Researchers at the University of Central Lancashire (UCLan) are exploring the practical applications of graphene in the space industry. In a recent experiment, they launched specially-designed graphene-enhanced carbon fiber material into near space using high altitude balloons.

UCLan team tests graphene for aerospace applications image

By comparing a graphene-enhanced carbon fiber to a standard carbon fiber casing, the researchers will be able to test how both react to extreme conditions in space. They will then compare the results to determine how graphene can be utilized for aerospace applications.

To ensure accurate results, sensors were attached to each casing to monitor and record key data, including how they react to temperatures of up to minus 60 degrees, and the effects of very low pressure.

Professor Robert Walsh, Professor of Astrophysics at UCLan, added: “Our mission was very successful, both casings were recovered and we are now in the process of analyzing the flight data to explore how graphene could play a key role in the future of space exploration.”



The programme is led by UCLan, who have a campus in Princess Way, Burnley and part-funded by the UK Space Agency’s National Space Technology Programme. The graphene-enhanced materials have been produced by industrial partners Haydale Composite Solutions, while the high-altitude balloons used for the launch were provided by Sent Into Space.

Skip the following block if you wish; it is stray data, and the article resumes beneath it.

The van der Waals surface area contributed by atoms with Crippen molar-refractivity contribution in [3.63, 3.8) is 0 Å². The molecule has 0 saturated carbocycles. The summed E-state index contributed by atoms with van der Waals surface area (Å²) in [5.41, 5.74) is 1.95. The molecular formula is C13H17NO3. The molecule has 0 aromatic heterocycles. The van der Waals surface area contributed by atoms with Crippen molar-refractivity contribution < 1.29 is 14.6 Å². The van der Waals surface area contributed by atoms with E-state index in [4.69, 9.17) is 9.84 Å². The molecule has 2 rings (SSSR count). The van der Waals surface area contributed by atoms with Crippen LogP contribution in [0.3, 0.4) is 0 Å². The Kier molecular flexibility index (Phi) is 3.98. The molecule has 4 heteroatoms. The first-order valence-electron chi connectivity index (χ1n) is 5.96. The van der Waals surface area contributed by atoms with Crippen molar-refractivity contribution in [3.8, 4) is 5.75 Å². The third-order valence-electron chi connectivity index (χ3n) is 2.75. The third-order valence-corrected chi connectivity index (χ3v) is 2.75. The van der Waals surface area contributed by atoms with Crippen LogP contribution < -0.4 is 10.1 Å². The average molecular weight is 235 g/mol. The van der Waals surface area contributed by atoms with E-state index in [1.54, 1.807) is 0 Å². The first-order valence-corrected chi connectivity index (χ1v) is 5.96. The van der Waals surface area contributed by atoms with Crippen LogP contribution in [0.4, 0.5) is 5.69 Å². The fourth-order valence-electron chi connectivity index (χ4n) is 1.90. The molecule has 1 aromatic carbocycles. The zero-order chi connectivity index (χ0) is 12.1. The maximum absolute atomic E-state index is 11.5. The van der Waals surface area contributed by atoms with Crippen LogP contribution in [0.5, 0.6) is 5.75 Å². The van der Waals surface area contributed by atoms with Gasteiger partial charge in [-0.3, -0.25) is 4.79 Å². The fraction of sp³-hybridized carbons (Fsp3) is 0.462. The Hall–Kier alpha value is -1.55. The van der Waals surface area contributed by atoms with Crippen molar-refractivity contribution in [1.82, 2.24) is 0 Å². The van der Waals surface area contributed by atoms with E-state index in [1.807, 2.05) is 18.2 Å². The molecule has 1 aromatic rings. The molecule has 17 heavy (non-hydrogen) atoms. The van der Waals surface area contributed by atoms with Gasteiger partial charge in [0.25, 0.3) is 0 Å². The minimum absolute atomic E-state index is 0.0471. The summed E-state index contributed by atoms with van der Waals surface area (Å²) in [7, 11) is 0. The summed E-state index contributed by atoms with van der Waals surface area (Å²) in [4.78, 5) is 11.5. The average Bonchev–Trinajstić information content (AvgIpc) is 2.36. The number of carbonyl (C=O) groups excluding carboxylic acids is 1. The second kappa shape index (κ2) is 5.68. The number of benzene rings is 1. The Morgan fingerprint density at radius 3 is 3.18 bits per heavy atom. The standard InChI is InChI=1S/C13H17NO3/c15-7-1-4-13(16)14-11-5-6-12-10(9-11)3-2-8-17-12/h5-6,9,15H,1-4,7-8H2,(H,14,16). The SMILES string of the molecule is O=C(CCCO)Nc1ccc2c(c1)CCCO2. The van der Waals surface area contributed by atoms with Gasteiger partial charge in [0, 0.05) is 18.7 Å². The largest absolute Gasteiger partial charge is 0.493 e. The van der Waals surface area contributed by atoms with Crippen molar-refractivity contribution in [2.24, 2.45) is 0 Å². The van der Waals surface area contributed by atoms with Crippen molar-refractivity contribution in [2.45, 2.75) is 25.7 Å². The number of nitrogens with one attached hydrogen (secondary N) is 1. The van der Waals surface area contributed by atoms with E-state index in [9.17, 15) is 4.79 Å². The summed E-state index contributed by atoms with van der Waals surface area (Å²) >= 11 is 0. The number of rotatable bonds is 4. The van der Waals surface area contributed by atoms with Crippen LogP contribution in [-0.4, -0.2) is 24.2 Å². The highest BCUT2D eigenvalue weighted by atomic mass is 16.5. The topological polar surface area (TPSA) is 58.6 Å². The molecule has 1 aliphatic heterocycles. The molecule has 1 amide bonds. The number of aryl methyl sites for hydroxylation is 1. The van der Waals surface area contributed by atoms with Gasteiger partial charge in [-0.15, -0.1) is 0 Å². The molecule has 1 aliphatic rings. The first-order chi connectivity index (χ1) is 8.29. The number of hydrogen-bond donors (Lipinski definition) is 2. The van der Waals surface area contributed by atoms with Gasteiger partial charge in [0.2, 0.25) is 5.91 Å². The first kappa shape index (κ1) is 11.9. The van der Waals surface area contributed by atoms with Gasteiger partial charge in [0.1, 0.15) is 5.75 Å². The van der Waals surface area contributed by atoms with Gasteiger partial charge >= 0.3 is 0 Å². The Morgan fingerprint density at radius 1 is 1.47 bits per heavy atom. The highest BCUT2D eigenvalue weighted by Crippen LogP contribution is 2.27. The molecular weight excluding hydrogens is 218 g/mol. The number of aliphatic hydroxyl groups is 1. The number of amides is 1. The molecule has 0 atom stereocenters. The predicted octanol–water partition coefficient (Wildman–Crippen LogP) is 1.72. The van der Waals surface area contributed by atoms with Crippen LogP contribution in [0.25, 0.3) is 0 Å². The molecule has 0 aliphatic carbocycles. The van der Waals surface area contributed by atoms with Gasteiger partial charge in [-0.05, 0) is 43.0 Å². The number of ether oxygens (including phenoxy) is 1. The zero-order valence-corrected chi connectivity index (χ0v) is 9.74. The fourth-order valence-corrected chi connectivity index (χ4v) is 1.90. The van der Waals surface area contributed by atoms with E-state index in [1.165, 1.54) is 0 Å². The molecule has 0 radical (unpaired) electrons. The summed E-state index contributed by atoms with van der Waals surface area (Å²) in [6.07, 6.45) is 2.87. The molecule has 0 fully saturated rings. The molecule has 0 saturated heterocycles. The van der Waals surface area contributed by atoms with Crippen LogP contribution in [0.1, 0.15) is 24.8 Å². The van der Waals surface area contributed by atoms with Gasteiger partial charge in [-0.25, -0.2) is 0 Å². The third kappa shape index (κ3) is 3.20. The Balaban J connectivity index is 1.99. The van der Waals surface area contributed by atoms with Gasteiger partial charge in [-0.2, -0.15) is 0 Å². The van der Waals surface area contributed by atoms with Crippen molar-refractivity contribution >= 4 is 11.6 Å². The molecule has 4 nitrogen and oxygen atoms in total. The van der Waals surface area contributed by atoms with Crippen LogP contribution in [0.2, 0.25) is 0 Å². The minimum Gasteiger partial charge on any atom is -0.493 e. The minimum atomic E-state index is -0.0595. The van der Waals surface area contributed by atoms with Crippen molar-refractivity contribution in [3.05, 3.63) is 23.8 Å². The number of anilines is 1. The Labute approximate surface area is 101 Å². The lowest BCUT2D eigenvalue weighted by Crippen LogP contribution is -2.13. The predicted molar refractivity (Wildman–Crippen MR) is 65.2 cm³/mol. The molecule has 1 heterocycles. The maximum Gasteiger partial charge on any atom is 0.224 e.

To ensure accurate results, sensors will be attached to each casing to monitor and record key data, including how they react to temperatures of up to minus 60 degrees, and the effects of very low pressure. This launch will provide researchers with the raw data that will enable them to take the next critical steps in their research.

UCLan has been exploring applications of graphene in the aerospace industry for years; This experiment follows such work as developing a new graphene-coated aeroplane, a graphene-enhanced UAV (unmanned aerial vehicle) and more.

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